A grief counselor once noted that even though everyone will sooner or later make an exit from this planet, nevertheless people avoid contemplating their own demise. Perhaps periodically we need to reflect upon the transitory nature of Life on our planet. Last weekend, November 18-20, the St. Louis Symphony brought that realization to life with a program of three works designed to make us contemplate the hereafter and that which lies beyond our knowledge at this point.  

Opening with one of his most sublime works, The Unanswered Question, the American composer Charles Ives reminded us that there yet remain questions that why beyond our ken. Consisting of a brief dialogue between a solo trumpet and strings and woodwinds, this work echoes the frustrations that many of us feel as we ponder our role in the universe. Principal trumpet Karin Bliznik performed eloquently, as we have already come to expect during her brief tenure, as the musical protagonist searching for answers to the riddle of life.  

Conductor David Robertson opted to proceed without interruption to the second work on the program, John Adams' On the Transmigration of Souls, written in commemoration of the attacks on 9/11. This was a good choice for two reasons. One, the events of 9/11 triggered many unanswered questions for those of us left behind, and secondly, Adams references Ives' work in the opening section of the piece with a brief trumpet solo. Quoting from other composers is an obsession with John Adams, much like his predilection for referencing family members in his titles. It is difficult to understand why a composer of Adams' stature and talents would trivialize his own work with such a practice, considering that Adams has become the predominant force in contemporary music, sometimes to the exclusion of other talented voices, and his works tend to be obligatory in the repertoire of every American orchestra today. In any case, though, this is a work of great originality and musical craftsmanship. 

The score of On the Transmigration of Souls calls for both adult and children's choruses, as well as spoken quotations from actual families and friends of victims, woven together with great intricacy and subtlety. Throughout the program, Robertson turned in a particularly fine job of navigating the orchestra and voices through both whispered passages as well as through more strident and bold sections, creating a tapestry of remarkable dynamic contrasts. The SLSO Chorus, under the direction of Amy Kaiser, seemed particularly well suited for this work. Their blend with the orchestra was so organic that at times it was difficult to separate instrumental voices from human ones. The St. Louis Children's Choirs, prepared under the supervision of artistic director Barbara Berner, likewise negotiated their part with the skill, intonation and careful phrasing that we would normally only expect of older performers.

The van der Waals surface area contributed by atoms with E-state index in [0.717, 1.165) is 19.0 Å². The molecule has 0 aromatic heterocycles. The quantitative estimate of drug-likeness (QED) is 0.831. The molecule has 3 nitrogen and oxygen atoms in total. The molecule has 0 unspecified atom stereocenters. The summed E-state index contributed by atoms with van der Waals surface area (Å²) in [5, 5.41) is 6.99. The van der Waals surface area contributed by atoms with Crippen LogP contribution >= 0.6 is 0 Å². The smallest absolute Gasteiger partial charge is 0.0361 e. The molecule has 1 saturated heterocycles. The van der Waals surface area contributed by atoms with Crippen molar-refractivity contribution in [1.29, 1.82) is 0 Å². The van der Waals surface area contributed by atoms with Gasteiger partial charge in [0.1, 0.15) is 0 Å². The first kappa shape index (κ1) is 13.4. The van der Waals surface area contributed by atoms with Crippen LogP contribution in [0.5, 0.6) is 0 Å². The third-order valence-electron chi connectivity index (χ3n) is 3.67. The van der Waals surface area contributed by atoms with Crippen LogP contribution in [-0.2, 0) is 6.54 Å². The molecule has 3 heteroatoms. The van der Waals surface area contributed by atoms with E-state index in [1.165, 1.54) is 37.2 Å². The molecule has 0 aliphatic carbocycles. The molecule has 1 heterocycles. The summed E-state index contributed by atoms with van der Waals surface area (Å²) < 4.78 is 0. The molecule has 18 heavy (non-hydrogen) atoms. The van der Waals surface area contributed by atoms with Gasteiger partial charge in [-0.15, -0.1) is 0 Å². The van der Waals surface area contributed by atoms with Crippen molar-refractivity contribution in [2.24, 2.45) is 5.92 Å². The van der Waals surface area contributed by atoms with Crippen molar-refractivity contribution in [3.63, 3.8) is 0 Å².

The program concluded with Mozart's Requiem in D Minor, completed upon the composer's death by his student Franz Xaver Sussmayr. Again, special kudos must go to Kaiser and Robertson for the organic unity of voices and orchestra in this monumental work that provided the capstone to Mozart's short-lived yet effusive output. Robertson was able to create an effect that was both spontaneous yet reverential. Soloists Caitlin Lynch, soprano; Michelle DeYoung, mezzo; Nicholas Phan, tenor; and Kevin Thompson, bass, performed as a well-matched quartet. Each produced a warm, vibrant sound. Occasionally, it would have been nice to hear a bit more projection from each of them, but that is part of the challenge of performing against a full orchestra in a large hall. Now and then it also seemed that chorus and soloists were not using uniform Latin diction, but that is surely a minor point and subject to debate. 

This program was themed "Sorrow, Solace and Mystery." Certainly ruminating upon the afterlife is bound to churn up unresolved sorrows and bring to mind the thirst that we each carry to know what really does lie beyond the mystery of life. Do we find solace in these works? That is something each listener must determine personally. Do we cope with death and loss by facing it squarely, or by acknowledging that life here is indeed transitory? Perhaps the ultimate value of musical works such as these is simply that they make us think.

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